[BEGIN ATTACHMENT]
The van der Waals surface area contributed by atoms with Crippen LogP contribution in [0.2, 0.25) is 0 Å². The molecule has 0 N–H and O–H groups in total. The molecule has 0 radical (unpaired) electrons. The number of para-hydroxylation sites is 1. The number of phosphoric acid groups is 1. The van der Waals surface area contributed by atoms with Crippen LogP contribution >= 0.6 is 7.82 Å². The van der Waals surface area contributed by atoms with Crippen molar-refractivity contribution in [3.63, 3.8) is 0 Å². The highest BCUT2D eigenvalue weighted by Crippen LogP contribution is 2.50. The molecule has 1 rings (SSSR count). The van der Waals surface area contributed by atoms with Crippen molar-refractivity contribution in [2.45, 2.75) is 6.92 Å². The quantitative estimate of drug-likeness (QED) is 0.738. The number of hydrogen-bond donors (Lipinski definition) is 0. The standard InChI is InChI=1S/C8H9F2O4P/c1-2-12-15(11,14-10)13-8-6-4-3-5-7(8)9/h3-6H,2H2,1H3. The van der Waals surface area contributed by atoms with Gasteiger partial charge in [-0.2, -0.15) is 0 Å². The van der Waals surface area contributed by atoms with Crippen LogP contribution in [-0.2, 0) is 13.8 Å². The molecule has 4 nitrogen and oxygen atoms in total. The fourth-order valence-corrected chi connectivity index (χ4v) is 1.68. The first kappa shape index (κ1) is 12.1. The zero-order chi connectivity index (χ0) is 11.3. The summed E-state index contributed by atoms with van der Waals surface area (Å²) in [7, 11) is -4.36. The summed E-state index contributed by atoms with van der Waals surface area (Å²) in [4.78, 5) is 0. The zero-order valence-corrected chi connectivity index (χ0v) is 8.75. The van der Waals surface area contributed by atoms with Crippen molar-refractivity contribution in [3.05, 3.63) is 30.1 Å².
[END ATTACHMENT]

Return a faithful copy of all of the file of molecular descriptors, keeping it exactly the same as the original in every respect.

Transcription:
The van der Waals surface area contributed by atoms with Crippen LogP contribution in [0.2, 0.25) is 0 Å². The molecule has 0 N–H and O–H groups in total. The molecule has 0 radical (unpaired) electrons. The number of para-hydroxylation sites is 1. The number of phosphoric acid groups is 1. The van der Waals surface area contributed by atoms with Crippen LogP contribution >= 0.6 is 7.82 Å². The van der Waals surface area contributed by atoms with Crippen molar-refractivity contribution in [3.63, 3.8) is 0 Å². The highest BCUT2D eigenvalue weighted by Crippen LogP contribution is 2.50. The molecule has 1 rings (SSSR count). The van der Waals surface area contributed by atoms with Crippen molar-refractivity contribution in [2.45, 2.75) is 6.92 Å². The quantitative estimate of drug-likeness (QED) is 0.738. The number of hydrogen-bond donors (Lipinski definition) is 0. The standard InChI is InChI=1S/C8H9F2O4P/c1-2-12-15(11,14-10)13-8-6-4-3-5-7(8)9/h3-6H,2H2,1H3. The van der Waals surface area contributed by atoms with Gasteiger partial charge in [-0.2, -0.15) is 0 Å². The van der Waals surface area contributed by atoms with Crippen LogP contribution in [-0.2, 0) is 13.8 Å². The molecule has 4 nitrogen and oxygen atoms in total. The fourth-order valence-corrected chi connectivity index (χ4v) is 1.68. The first kappa shape index (κ1) is 12.1. The zero-order chi connectivity index (χ0) is 11.3. The summed E-state index contributed by atoms with van der Waals surface area (Å²) in [7, 11) is -4.36. The summed E-state index contributed by atoms with van der Waals surface area (Å²) in [4.78, 5) is 0. The zero-order valence-corrected chi connectivity index (χ0v) is 8.75. The van der Waals surface area contributed by atoms with Crippen molar-refractivity contribution in [3.05, 3.63) is 30.1 Å².